Webb issued a statement that confirmed Marissa was a student at the city’s Fairmount School during the 2016-2017 school year. Webb said school department administrators and teachers complied with school policy and state law by reporting suspected abuse and neglect to the DHHS.

“Although confidentiality restrictions prevent me from sharing the specific circumstances and actions taken by school staff, I am confident that our staff acted appropriately and always in the best interest of Marissa,” Webb said.

Earlier in the day, DHHS officials said state law prevented them from discussing details of Marissa’s case.


“I can’t comment on anything by statute,” DHHS Commissioner Ricker Hamilton said Thursday afternoon when asked by News Center Maine if more could have been done to keep the girl safe. “The Attorney General’s Office won’t allow us to do that.”

Hamilton also defended the department and its workers.

“I am very impressed by the staff that we have,” he said. “We are constantly looking at continuous quality improvement. Can we do better? We are always doing it. It’s cases like this, all of us don’t sleep at night.”

DHHS spokeswoman Emily Spencer followed up Hamilton’s interview with a statement Thursday evening.

“The department is not refusing to comment, but is instead not able to comment as dictated by Maine law,” Spencer said.

In an interview Thursday evening, Mills said she hadn’t personally instructed Hamilton not to comment about the case, adding that he was probably advised by his department’s legal staff.


Mills said she could authorize the release of some information, but said she must weigh the value of doing that against the Carrillos’ right to a fair trial.

“I’m not sure we can release any information,” Mills said. “We have a major criminal case pending, and I am not prepared to sacrifice anyone’s right to a fair trial.”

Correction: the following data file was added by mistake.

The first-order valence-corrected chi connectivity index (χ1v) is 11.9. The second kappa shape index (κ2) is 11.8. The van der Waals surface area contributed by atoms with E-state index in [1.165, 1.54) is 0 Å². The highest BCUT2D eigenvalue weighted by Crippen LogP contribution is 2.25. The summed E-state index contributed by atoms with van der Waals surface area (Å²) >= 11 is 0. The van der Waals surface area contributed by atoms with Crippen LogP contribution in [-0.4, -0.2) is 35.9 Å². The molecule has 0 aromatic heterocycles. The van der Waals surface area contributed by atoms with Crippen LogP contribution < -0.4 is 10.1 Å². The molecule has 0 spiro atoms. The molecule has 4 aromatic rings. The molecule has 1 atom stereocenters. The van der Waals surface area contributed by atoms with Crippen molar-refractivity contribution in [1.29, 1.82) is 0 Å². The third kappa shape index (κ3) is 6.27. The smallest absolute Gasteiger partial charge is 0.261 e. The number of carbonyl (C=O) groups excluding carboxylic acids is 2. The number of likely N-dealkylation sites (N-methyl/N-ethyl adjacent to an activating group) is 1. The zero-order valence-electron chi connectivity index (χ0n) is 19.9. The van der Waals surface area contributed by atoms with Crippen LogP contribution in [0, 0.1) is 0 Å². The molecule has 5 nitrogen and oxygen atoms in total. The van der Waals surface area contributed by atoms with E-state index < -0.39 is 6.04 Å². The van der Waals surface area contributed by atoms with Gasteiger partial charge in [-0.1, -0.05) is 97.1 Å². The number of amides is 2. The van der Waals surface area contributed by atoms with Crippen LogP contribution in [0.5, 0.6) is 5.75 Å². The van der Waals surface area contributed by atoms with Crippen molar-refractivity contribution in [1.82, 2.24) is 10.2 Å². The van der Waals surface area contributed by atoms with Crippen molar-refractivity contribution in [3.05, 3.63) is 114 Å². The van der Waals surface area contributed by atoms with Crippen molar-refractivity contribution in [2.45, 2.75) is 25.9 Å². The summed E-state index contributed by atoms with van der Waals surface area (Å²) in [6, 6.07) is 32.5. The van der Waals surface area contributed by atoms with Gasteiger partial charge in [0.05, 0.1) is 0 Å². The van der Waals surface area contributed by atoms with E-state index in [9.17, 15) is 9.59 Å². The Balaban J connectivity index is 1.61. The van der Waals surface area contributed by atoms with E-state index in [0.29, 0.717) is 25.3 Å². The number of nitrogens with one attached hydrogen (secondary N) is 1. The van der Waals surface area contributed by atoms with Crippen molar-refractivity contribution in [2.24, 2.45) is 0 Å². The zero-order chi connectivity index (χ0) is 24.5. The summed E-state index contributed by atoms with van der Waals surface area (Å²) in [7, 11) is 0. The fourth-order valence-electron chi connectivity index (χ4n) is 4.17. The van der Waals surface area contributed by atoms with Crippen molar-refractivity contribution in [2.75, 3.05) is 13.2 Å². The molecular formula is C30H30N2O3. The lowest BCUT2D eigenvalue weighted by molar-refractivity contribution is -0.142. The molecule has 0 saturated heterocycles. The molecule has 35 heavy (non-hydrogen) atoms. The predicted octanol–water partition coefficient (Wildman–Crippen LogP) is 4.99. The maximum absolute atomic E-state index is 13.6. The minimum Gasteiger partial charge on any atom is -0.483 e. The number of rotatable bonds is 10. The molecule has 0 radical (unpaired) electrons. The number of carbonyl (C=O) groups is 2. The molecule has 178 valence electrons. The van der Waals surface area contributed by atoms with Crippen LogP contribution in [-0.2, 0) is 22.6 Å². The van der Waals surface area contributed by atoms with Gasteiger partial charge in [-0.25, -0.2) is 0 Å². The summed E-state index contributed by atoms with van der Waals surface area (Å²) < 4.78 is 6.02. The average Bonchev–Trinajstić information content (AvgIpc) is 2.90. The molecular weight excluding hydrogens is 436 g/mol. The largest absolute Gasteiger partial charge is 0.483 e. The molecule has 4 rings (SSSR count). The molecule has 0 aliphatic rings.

Mills also said information regarding the case or DHHS’ involvement also might violate the privacy of the Carrillos’ two other children, a boy and a girl, who were living in the Stockton Springs home at the time Marissa died. The children – ages 1 and 2 – haven’t been identified and were taken into custody by DHHS, police said.


MacLean said he plans to assemble a team of experts to evaluate Sharon Carrillo’s psychological and cognitive health, in addition to probing their relationship. Neighbors said Wednesday that they frequently heard fighting – both verbal and physical – from the Carrillo’s Main Street apartment in Bangor.

Both parents are being held in lieu of $500,000 bail at the Two Bridges Jail in Wiscasset.


Peterson, Julio Carrillo’s attorney, said he plans to scrutinize whether his client was read his Miranda rights before he made incriminating statements to police, and whether the statements were made voluntarily.

Citizens who knew the couple have also reached out to MacLean to tell him what they know – an unusual situation in a criminal case, he said.

“My office has received a number of calls from concerned citizens, basically, people that are aware that our office is representing Sharon, bringing disturbing information about Julio’s behavior in their relationship,” MacLean said. “I won’t share the details of that, but I will say it’s somewhat unusual for people to call and share information.”

MacLean said he is aware of allegations that neighbors called DHHS out of concern for the children, but he has not seen any records yet of the agency’s involvement with the family.

“I’ll have access to all of the DHHS records at some point along the line,” MacLean said. “If they’re not given voluntarily, I’ll be getting a court order.”

Peterson also revealed new information about the Carrillo family, their history and how they came to Maine.


Julio Carrillo was born in Puerto Rico but was raised in Brooklyn, New York, Peterson said. Julio Carrillo also has learning disabilities and was in special education programs throughout his early life.

The couple have been married for several years, Peterson said. They lived previously in Kentucky, but moved briefly to New York state before moving to Maine. Julio Carrillo worked at a WalMart in Kentucky, and then transferred to the Bangor store.

But he left that job at some point in the past and was most recently working at the Ocean State Job Lot in Belfast, Peterson said. At the time of the alleged murder, Julio Carrillo was on medical leave for an unspecified heart condition, Peterson said.

Maine Senate president Mike Thibodeau